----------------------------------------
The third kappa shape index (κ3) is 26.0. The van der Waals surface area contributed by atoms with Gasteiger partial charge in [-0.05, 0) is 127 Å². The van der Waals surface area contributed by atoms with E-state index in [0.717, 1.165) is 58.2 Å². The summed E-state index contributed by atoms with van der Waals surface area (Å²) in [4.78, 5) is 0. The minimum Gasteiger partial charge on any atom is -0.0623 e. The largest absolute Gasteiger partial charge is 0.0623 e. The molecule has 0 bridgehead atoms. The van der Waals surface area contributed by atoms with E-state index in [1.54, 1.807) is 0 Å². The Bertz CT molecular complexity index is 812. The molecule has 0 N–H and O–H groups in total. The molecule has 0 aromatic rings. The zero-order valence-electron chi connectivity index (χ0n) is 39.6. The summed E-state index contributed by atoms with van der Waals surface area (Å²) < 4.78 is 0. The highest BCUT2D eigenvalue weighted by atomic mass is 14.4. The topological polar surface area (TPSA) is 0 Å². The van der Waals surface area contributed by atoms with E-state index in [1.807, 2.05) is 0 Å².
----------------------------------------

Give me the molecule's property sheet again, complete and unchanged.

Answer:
The third kappa shape index (κ3) is 26.0. The van der Waals surface area contributed by atoms with Gasteiger partial charge in [-0.05, 0) is 127 Å². The van der Waals surface area contributed by atoms with E-state index in [0.717, 1.165) is 58.2 Å². The summed E-state index contributed by atoms with van der Waals surface area (Å²) in [4.78, 5) is 0. The minimum Gasteiger partial charge on any atom is -0.0623 e. The largest absolute Gasteiger partial charge is 0.0623 e. The molecule has 0 bridgehead atoms. The van der Waals surface area contributed by atoms with E-state index in [1.54, 1.807) is 0 Å². The Bertz CT molecular complexity index is 812. The molecule has 0 N–H and O–H groups in total. The molecule has 0 aromatic rings. The zero-order valence-electron chi connectivity index (χ0n) is 39.6. The summed E-state index contributed by atoms with van der Waals surface area (Å²) < 4.78 is 0. The highest BCUT2D eigenvalue weighted by atomic mass is 14.4. The topological polar surface area (TPSA) is 0 Å². The van der Waals surface area contributed by atoms with E-state index in [1.807, 2.05) is 0 Å².